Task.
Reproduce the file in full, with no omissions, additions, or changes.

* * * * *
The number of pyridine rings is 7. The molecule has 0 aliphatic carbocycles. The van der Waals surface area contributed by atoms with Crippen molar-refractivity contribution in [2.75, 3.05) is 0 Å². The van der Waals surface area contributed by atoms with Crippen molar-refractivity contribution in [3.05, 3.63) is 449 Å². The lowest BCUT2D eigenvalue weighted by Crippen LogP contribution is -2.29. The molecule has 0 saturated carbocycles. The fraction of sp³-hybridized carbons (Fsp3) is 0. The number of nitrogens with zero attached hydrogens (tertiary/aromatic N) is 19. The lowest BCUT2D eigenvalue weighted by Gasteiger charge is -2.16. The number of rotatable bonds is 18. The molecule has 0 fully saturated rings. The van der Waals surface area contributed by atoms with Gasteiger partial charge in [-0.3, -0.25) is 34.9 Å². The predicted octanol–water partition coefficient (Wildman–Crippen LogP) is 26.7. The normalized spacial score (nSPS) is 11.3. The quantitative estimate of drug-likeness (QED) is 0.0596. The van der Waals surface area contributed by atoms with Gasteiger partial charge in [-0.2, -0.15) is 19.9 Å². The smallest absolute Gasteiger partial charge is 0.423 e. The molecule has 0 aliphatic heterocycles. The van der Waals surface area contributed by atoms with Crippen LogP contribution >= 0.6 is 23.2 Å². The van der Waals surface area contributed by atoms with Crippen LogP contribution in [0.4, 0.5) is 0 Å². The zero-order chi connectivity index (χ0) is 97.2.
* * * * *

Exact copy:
The number of pyridine rings is 7. The molecule has 0 aliphatic carbocycles. The van der Waals surface area contributed by atoms with Crippen molar-refractivity contribution in [2.75, 3.05) is 0 Å². The van der Waals surface area contributed by atoms with Crippen molar-refractivity contribution in [3.05, 3.63) is 449 Å². The lowest BCUT2D eigenvalue weighted by Crippen LogP contribution is -2.29. The molecule has 0 saturated carbocycles. The fraction of sp³-hybridized carbons (Fsp3) is 0. The number of nitrogens with zero attached hydrogens (tertiary/aromatic N) is 19. The lowest BCUT2D eigenvalue weighted by Gasteiger charge is -2.16. The number of rotatable bonds is 18. The molecule has 0 fully saturated rings. The van der Waals surface area contributed by atoms with Gasteiger partial charge in [-0.3, -0.25) is 34.9 Å². The predicted octanol–water partition coefficient (Wildman–Crippen LogP) is 26.7. The normalized spacial score (nSPS) is 11.3. The quantitative estimate of drug-likeness (QED) is 0.0596. The van der Waals surface area contributed by atoms with Gasteiger partial charge in [-0.2, -0.15) is 19.9 Å². The smallest absolute Gasteiger partial charge is 0.423 e. The molecule has 0 aliphatic heterocycles. The van der Waals surface area contributed by atoms with Crippen LogP contribution >= 0.6 is 23.2 Å². The van der Waals surface area contributed by atoms with Crippen LogP contribution in [0.4, 0.5) is 0 Å². The zero-order chi connectivity index (χ0) is 97.2.